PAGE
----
It’s been 13 years since the Society of Environmental Journalists last encamped in “The Paris of Appalachia,” near the confluence of the Allegheny and Monongahela rivers, where the mighty Ohio River begins. Much has happened, here, across the nation and in Washington, D.C. And at SEJ’s 27th annual conference — what we’ve dubbed the “Rivers of Change” gathering — we’re going to paddle through a lot of it.
Hosted and sponsored by The University of Pittsburgh/Swanson School of Engineering, the conference will blend a local, post-industrial focus on the Pittsburgh region with a strong current of national and global environmental issues. And this year we’ll place added emphasis on environmental justice, with an opening plenary at the August Wilson Center for African American Culture and a complementary track that spans the conference. Another strong track will focus on practical craft sessions that explore data and investigative journalism, your legal rights when reporting, safety in the field and more.
Additional sessions will address the convergence of science, policy, politics and social media, and how that mash-up has muddied our jobs as journalists covering the environment. We’ll assess the evolving mainstream media, the roiling freelance landscape and advocacy journalism against a background of “alternative facts” that has made our professional navigation both more difficult and daunting, but ever more crucial.
In southwestern Pennsylvania, Old King Coal has been dethroned by its fossil fuel friend shale gas, igniting a boom that began a decade ago, went bust due to overproduction and now promises to mount something of a comeback. We’ll do our best to get you on a pad and to the construction site of the first “cracker” plant outside of the South. And on that tour, we will certainly get you in touch with public-health professionals, residents of the drilling fields and activists who will raise important health and environmental justice issues.
Other tours will take conference attendees to the Allegheny National Forest, where battles rage over gas-well drilling and invasive species; Laurel Caverns, for an update on white-nose syndrome, a fungus wiping out bats; and the Flight 93 Memorial and Fallingwater, exemplars of environmental design — possibly just in time for Fallingwater to be dubbed the first U.S. World Heritage Site for modern architecture. Another group will head to the Mon (that’s short for Monongahela) Valley, the one-time industrial heart of the nation, where the steel was made that won world wars, built famous bridges and spurred the United States’ growth into a superpower.
The Mon Valley is also where we’ll hold our spectacular Saturday night party, this year on Friday (there’s a good reason, trust us), at the 110-year-old Carrie Furnaces, rusty, iconic, industrial iron furnaces that are part of the Rivers of Steel National Heritage Area. We’ve invited John Kerry to speak about the Paris Climate Accord and how it will fare under the Trump administration, an event we’re billing as “Kerry @ Carrie.”
Our Sunday breakfast, at the spectacularly green Phipps Conservatory and Botanical Gardens, will have a presidential focus. Douglas Brinkley, who authored exhaustive environmental biographies of Teddy Roosevelt and his distant cousin Franklin Delano Roosevelt, has been invited, as has Theodore Roosevelt IV, a banker-conservationist who has worked with Native American tribes to stop mining in the Chugach National Forest. We’ve also invited Interior Secretary Ryan Zinke, who has billed himself as a conservationist in Teddy’s mold. We’ll see.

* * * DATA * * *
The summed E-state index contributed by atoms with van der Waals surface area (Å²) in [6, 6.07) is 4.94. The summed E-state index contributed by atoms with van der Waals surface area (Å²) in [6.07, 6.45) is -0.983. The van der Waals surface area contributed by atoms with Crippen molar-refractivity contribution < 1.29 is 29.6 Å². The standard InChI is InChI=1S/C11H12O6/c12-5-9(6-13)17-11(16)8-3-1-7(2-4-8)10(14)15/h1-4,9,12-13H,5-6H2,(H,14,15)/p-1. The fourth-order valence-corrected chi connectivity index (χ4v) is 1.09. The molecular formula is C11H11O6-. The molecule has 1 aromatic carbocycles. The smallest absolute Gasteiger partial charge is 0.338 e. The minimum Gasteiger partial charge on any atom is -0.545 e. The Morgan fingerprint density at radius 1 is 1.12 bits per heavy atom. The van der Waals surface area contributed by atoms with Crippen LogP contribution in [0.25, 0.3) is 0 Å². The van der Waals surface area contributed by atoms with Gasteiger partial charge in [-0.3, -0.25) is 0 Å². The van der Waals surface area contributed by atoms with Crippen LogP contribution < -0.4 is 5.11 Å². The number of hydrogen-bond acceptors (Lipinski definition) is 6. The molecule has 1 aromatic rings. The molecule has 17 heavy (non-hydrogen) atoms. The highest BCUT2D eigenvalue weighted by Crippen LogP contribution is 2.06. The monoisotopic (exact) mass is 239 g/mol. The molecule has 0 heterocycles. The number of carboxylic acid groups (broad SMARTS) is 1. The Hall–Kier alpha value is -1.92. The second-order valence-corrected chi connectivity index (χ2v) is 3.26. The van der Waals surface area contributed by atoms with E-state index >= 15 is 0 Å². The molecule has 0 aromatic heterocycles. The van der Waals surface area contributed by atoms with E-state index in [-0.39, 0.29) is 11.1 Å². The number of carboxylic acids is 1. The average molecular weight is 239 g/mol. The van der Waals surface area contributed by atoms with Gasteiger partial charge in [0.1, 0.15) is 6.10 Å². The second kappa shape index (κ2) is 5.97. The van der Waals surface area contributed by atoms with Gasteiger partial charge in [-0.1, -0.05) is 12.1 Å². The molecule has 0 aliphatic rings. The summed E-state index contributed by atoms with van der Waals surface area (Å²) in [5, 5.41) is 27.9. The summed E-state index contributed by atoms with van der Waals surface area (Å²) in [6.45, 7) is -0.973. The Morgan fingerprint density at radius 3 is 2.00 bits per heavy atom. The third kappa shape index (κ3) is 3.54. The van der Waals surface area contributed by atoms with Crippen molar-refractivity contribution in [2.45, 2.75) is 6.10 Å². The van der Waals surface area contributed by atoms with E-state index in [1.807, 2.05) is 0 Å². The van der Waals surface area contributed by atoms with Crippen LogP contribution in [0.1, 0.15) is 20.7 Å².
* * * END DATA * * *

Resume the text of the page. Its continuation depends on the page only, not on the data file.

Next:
So come for the conference and stay for the post-conference tour, which this year will be a four-day, three-night cycle on a section of the Great Allegheny Passage, the 150-mile, rails-to-trails bike path that stretches from Pittsburgh to Cumberland, Maryland, through some of the most scenic parts of western Pennsylvania’s Laurel Highlands.
You do not want to miss this one. If you do you’ll feel worse than a White House reporter who didn’t get invited to a Spicer office gaggle.
Consider yourself invited. We hope you can join us.
Jennifer Bogo, Deputy Editor, Audubon
Don Hopey, Environment Reporter, Pittsburgh Post-Gazette
|Taken from Mt. Washington, the rivers hug the Golden Triangle of downtown. © Dave DiCello
About The University of Pittsburgh
The University of Pittsburgh, established in 1787, is one of the oldest American institutions of higher learning and ranked Best Public University in the Northeast by The Wall Street Journal. The University system of 16 Pittsburgh Campus schools and four regional campuses offers over 470 degree programs, a world-renowned medical center and more than 300 research centers, institutes, laboratories and clinics serving 35,000 students. Pitt ranks in the top 10 in federal science and engineering funding, according to a report from the National Science Foundation, and fifth among U.S. universities in competitive grants awarded to faculty by the National Institutes of Health. Pitt faculty have pioneered major medical advances including the Salk polio vaccine, multiple-organ transplantation, CPR and breast cancer treatment, while its alumni have won the Nobel Peace Prize, the Nobel Prize in Medicine, the Pulitzer Prize, the National Medal of Science, Olympic gold medals, Academy Awards and Super Bowl championships.